Reflection: Rigor Natural Selection: Pre-Requisite - Section 5: Sexual and Asexual Reproduction


Deciding HOW MUCH to teach is often a more complicated question that deciding WHAT to teach.  I think this is the most difficult at the middle school level.  (Though I may be biased!)  Elementary school is about getting a strong foundation in literacy and math.  Science and Social Studies have become secondary content.  This is indicated deeply in the schedule the students follow that feed into my school. These students do EITHER a half hour of science OR social studies once a day.  

This means that students come to middle school with very little content information. On the other hand, middle school teachers do the same training in college that high school teachers do. I have a degree in Molecular Biology!  I come to school passionate and interested in rich science content....that my students are not ready to handle.  

Sometimes the temptation to teach at a high level is like standing in a candy store filled with hundreds of kinds of chocolates. There are just SO MANY places where advanced connections could be made. This sweet path of getting to open students' eyes to the amazing complexity of knowledge out there can be difficult to withstand. In fact, I hear many teachers telling me on and on that their students were raptly engaged as they discussed a complex topic.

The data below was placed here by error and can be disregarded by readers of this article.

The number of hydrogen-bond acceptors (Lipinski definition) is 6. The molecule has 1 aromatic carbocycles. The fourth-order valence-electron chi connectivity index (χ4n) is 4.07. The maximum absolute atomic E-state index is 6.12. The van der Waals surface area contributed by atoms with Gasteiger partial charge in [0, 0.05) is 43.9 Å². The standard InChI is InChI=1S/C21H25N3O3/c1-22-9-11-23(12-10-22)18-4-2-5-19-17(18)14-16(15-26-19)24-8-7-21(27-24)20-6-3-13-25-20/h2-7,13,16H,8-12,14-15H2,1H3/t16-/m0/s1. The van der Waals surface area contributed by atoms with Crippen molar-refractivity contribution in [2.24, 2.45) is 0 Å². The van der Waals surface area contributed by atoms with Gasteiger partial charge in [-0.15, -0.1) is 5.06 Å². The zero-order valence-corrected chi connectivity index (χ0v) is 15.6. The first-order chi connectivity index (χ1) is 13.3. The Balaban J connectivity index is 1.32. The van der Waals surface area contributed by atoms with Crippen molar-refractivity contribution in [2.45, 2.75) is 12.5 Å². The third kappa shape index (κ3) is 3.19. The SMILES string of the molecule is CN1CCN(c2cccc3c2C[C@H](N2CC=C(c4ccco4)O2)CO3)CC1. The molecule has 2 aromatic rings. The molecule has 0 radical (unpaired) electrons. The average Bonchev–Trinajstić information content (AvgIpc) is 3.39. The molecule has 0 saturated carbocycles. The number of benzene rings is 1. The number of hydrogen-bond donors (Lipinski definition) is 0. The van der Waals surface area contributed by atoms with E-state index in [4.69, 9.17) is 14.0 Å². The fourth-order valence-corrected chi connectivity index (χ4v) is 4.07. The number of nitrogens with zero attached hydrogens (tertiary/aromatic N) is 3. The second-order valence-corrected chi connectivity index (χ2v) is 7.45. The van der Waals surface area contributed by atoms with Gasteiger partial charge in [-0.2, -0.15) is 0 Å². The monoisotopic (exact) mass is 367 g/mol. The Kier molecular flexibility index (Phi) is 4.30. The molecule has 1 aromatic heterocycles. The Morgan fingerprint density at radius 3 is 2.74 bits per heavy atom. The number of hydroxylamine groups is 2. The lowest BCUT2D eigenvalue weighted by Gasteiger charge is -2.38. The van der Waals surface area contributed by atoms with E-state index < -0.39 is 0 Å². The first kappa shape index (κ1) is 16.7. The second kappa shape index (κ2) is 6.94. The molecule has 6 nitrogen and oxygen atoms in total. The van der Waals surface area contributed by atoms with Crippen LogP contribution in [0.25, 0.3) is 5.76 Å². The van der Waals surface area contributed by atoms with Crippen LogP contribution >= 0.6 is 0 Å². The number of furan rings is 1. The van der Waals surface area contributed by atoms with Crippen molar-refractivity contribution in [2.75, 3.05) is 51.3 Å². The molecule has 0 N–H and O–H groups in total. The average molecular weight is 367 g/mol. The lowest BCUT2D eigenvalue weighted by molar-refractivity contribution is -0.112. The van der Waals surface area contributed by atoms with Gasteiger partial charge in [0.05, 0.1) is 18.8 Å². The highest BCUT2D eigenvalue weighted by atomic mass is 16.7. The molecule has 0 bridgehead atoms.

Unfortunately, the truth is that most of the students are getting very little SOLID information that they can hook onto. They like it, they like to take these walks and feel like adults, but they aren't doing the thinking. The cognitive load is on the teacher not the students.  

This doesn't mean that you can't ever make the choice to expose students to high level information. That type of exposure can spark inspiration and imagination. It just means that you have to PLAN to do it.  You must know the levels that you are supposed to be teaching at and then have a solid reason and plan for why to exceed those levels. And most of the time, the students will learn more and accomplish more at their level.  

The National Science standards do a great job of helping teachers with this. For example MS-LS3 states; 

Develop and use a model to describe why structural changes to genes (mutations) located on chromosomes may affect proteins and may result in harmful, beneficial, or neutral effects to the structure and function of the organism.[Clarification Statement: Emphasis is on conceptual understanding that changes in genetic material may result in making different proteins.] [Assessment Boundary: Assessment does not include specific changes at the molecular level, mechanisms for protein synthesis, or specific types of mutations.]

 Notice at the end of each Performance Indicator an Assessment Boundary is described. This shows you the level you should consider teaching to. By using the assessment boundaries and clarification statements, and your own state standards, you can get a strong idea of how much to teach. That doesn't mean you shouldn't sometimes break the boundaries...but it does mean you should have a good reason and do it infrequently. 

  Depth Decisions?
  Rigor: Depth Decisions?
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Natural Selection: Pre-Requisite

Unit 10: Adaptation: Natural Selection
Lesson 2 of 5

Objective: Students will be able to learn the basic concepts and vocabulary of natural selection.

Big Idea: Stories are fun...but they aren't science!

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Science, natural selection
  47 minutes
elephant child story
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